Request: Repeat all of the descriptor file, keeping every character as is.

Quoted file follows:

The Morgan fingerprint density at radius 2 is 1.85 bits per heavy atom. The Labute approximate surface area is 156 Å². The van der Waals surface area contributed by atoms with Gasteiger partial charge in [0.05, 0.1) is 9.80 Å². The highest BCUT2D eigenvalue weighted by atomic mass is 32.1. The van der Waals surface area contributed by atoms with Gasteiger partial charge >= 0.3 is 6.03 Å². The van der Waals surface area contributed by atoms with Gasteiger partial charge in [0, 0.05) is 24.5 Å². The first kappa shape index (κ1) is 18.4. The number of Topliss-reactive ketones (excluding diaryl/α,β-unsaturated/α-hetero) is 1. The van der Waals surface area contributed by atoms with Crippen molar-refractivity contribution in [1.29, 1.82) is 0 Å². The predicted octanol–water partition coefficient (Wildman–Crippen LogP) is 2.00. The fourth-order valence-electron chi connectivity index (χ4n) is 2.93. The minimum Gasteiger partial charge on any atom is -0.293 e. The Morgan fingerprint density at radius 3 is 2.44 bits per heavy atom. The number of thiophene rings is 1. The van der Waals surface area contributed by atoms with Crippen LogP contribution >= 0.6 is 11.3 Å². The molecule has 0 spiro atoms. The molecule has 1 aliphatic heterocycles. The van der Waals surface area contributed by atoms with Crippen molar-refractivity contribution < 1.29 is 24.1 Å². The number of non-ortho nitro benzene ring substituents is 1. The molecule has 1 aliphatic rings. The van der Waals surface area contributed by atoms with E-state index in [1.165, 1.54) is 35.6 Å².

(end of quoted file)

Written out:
The Morgan fingerprint density at radius 2 is 1.85 bits per heavy atom. The Labute approximate surface area is 156 Å². The van der Waals surface area contributed by atoms with Gasteiger partial charge in [0.05, 0.1) is 9.80 Å². The highest BCUT2D eigenvalue weighted by atomic mass is 32.1. The van der Waals surface area contributed by atoms with Gasteiger partial charge >= 0.3 is 6.03 Å². The van der Waals surface area contributed by atoms with Gasteiger partial charge in [0, 0.05) is 24.5 Å². The first kappa shape index (κ1) is 18.4. The number of Topliss-reactive ketones (excluding diaryl/α,β-unsaturated/α-hetero) is 1. The van der Waals surface area contributed by atoms with Crippen molar-refractivity contribution in [1.29, 1.82) is 0 Å². The predicted octanol–water partition coefficient (Wildman–Crippen LogP) is 2.00. The fourth-order valence-electron chi connectivity index (χ4n) is 2.93. The minimum Gasteiger partial charge on any atom is -0.293 e. The Morgan fingerprint density at radius 3 is 2.44 bits per heavy atom. The number of thiophene rings is 1. The van der Waals surface area contributed by atoms with Crippen LogP contribution >= 0.6 is 11.3 Å². The molecule has 0 spiro atoms. The molecule has 1 aliphatic heterocycles. The van der Waals surface area contributed by atoms with Crippen molar-refractivity contribution < 1.29 is 24.1 Å². The number of non-ortho nitro benzene ring substituents is 1. The molecule has 1 aliphatic rings. The van der Waals surface area contributed by atoms with E-state index in [1.165, 1.54) is 35.6 Å².